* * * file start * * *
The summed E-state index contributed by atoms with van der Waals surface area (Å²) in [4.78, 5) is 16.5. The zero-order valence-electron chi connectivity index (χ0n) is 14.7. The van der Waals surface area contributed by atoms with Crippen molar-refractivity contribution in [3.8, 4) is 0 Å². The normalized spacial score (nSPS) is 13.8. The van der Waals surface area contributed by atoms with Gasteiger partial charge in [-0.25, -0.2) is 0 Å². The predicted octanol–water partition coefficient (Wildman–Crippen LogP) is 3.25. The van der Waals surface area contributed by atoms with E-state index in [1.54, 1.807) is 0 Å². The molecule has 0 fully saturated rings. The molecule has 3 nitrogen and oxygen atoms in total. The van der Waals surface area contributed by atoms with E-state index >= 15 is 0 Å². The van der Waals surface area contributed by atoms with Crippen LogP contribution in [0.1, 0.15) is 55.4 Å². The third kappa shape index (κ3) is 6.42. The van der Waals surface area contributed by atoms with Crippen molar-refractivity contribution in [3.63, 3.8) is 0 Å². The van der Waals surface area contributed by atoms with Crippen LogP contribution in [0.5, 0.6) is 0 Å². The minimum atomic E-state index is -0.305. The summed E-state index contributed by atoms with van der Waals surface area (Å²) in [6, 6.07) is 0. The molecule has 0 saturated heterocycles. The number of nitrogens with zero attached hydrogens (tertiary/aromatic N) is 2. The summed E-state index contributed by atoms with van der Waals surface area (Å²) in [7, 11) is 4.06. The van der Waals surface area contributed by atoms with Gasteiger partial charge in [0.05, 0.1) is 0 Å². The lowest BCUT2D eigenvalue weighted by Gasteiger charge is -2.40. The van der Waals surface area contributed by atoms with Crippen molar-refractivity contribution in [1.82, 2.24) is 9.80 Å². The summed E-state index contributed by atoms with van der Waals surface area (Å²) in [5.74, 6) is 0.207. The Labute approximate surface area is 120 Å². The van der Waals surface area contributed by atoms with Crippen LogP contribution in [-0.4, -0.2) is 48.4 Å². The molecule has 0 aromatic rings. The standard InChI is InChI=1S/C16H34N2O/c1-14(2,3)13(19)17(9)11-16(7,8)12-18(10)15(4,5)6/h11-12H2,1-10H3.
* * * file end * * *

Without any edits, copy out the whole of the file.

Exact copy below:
The summed E-state index contributed by atoms with van der Waals surface area (Å²) in [4.78, 5) is 16.5. The zero-order valence-electron chi connectivity index (χ0n) is 14.7. The van der Waals surface area contributed by atoms with Crippen molar-refractivity contribution in [3.8, 4) is 0 Å². The normalized spacial score (nSPS) is 13.8. The van der Waals surface area contributed by atoms with Gasteiger partial charge in [-0.25, -0.2) is 0 Å². The predicted octanol–water partition coefficient (Wildman–Crippen LogP) is 3.25. The van der Waals surface area contributed by atoms with E-state index in [1.54, 1.807) is 0 Å². The molecule has 0 fully saturated rings. The molecule has 3 nitrogen and oxygen atoms in total. The van der Waals surface area contributed by atoms with E-state index >= 15 is 0 Å². The van der Waals surface area contributed by atoms with Crippen LogP contribution in [0.1, 0.15) is 55.4 Å². The third kappa shape index (κ3) is 6.42. The van der Waals surface area contributed by atoms with Crippen molar-refractivity contribution in [3.63, 3.8) is 0 Å². The van der Waals surface area contributed by atoms with Crippen LogP contribution in [0.5, 0.6) is 0 Å². The minimum atomic E-state index is -0.305. The summed E-state index contributed by atoms with van der Waals surface area (Å²) in [6, 6.07) is 0. The molecule has 0 saturated heterocycles. The number of nitrogens with zero attached hydrogens (tertiary/aromatic N) is 2. The summed E-state index contributed by atoms with van der Waals surface area (Å²) in [7, 11) is 4.06. The van der Waals surface area contributed by atoms with Gasteiger partial charge in [0.05, 0.1) is 0 Å². The lowest BCUT2D eigenvalue weighted by Gasteiger charge is -2.40. The van der Waals surface area contributed by atoms with Crippen molar-refractivity contribution in [1.82, 2.24) is 9.80 Å². The summed E-state index contributed by atoms with van der Waals surface area (Å²) in [5.74, 6) is 0.207. The Labute approximate surface area is 120 Å². The van der Waals surface area contributed by atoms with Crippen LogP contribution in [-0.4, -0.2) is 48.4 Å². The molecule has 0 aromatic rings. The standard InChI is InChI=1S/C16H34N2O/c1-14(2,3)13(19)17(9)11-16(7,8)12-18(10)15(4,5)6/h11-12H2,1-10H3.